[open-science] How CC-BY can become TA

Heather Morrison heatherm at eln.bc.ca
Wed Dec 14 18:01:00 UTC 2011

The following is meant as just one example of what I see as a serious vulnerability that CC-BY brings to OA, and why I so strongly oppose defining OA as CC-BY.

There are businesses that sell academic jounal articles on a for-profit basis (document delivery services). Here is just one example:

If a journal or author uses the CC-BY license, these services can sell these articles, too. If anything happens to the original OA copy, then there is a realistic possibility that the only way to access the copy will be to pay these charges. 

These businesses have every incentive to work to eliminate the free competition. This is how businesses work! Businesses like this (and our regular commercial for-profit scholarly publishers) are lobbying at an international level to eliminate traditional library interlibrary loan services, for example. They can use business-friendly trade agreements to challenge any public support for open access. If we can be sure that there is a strong and healthy public sector into the future, public and academic libraries with a mission of public service, there would be no worries, as this sector could look after ensuring ongoing OA. However, libraries and public services everywhere are under threat as well. Canada's national science library, for example (CISTI), recently underwent a 70% cut, including the provision of cost-recovery document delivery, on the grounds that the commercial sector can provide this service.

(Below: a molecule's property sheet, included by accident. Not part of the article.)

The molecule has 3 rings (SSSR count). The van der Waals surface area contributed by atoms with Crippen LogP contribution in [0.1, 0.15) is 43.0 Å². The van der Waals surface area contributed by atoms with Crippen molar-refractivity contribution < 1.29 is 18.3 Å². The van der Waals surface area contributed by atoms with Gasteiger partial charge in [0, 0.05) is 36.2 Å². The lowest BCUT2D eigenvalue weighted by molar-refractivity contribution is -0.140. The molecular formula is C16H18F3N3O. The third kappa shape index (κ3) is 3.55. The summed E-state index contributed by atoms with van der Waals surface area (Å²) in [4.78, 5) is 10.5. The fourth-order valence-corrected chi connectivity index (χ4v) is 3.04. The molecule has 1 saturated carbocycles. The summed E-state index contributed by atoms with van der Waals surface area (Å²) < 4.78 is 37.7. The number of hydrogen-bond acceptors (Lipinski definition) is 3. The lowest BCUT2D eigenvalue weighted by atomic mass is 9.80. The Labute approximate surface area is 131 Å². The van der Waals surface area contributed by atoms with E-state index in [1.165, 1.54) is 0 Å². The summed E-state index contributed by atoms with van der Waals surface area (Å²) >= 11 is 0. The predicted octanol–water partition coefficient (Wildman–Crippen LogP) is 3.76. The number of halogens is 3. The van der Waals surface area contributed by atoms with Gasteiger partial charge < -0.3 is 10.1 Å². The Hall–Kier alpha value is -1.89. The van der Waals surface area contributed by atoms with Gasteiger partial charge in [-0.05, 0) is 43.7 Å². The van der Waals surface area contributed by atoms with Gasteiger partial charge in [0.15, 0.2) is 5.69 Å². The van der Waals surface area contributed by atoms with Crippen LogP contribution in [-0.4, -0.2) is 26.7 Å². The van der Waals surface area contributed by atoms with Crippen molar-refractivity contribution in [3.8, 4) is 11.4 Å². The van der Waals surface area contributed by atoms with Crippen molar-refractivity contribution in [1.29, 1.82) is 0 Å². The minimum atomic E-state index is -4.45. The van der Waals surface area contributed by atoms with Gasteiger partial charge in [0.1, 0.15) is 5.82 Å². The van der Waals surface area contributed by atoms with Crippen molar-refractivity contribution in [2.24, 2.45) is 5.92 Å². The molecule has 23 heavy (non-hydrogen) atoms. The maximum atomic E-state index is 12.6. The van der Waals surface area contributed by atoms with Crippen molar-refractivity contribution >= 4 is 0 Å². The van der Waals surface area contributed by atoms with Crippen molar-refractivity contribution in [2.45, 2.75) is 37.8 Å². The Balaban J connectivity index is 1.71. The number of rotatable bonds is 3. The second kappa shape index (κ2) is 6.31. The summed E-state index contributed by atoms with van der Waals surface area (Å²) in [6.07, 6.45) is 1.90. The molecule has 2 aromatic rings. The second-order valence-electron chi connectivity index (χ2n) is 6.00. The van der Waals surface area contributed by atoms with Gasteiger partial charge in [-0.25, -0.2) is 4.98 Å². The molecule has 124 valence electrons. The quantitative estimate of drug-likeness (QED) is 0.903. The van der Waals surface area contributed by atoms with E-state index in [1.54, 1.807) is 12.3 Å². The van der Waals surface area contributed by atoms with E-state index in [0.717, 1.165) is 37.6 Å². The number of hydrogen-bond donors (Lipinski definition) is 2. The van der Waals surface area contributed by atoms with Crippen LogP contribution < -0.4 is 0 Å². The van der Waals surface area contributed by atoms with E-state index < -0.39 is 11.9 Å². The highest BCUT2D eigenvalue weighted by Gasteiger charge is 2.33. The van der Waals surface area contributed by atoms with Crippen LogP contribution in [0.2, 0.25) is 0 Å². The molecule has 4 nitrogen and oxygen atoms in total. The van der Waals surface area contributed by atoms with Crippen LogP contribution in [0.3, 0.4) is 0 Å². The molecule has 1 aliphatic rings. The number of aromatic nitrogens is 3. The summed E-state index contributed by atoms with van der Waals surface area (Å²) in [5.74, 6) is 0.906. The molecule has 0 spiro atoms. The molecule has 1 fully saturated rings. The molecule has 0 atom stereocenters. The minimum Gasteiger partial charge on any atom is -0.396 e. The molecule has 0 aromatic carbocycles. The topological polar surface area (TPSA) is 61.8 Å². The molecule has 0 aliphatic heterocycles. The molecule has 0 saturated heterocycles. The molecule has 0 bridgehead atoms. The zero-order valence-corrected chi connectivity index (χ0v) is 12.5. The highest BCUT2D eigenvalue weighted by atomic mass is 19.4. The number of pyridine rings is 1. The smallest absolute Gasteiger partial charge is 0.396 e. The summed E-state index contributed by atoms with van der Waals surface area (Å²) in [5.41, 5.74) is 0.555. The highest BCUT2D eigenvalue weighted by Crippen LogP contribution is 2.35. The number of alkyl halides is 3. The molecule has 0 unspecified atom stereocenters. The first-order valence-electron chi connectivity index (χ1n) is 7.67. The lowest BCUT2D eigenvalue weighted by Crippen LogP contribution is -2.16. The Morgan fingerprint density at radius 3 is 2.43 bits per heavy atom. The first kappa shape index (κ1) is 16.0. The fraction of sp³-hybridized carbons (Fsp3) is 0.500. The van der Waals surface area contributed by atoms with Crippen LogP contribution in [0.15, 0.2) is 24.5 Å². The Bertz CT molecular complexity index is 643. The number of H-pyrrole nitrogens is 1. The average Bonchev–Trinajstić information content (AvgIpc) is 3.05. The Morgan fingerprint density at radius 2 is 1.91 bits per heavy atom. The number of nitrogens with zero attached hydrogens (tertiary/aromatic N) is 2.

This is just one example of how CC-BY can become TA.

Heather Morrison, MLIS
Doctoral Candidate, Simon Fraser University School of Communication
The Imaginary Journal of Poetic Economics

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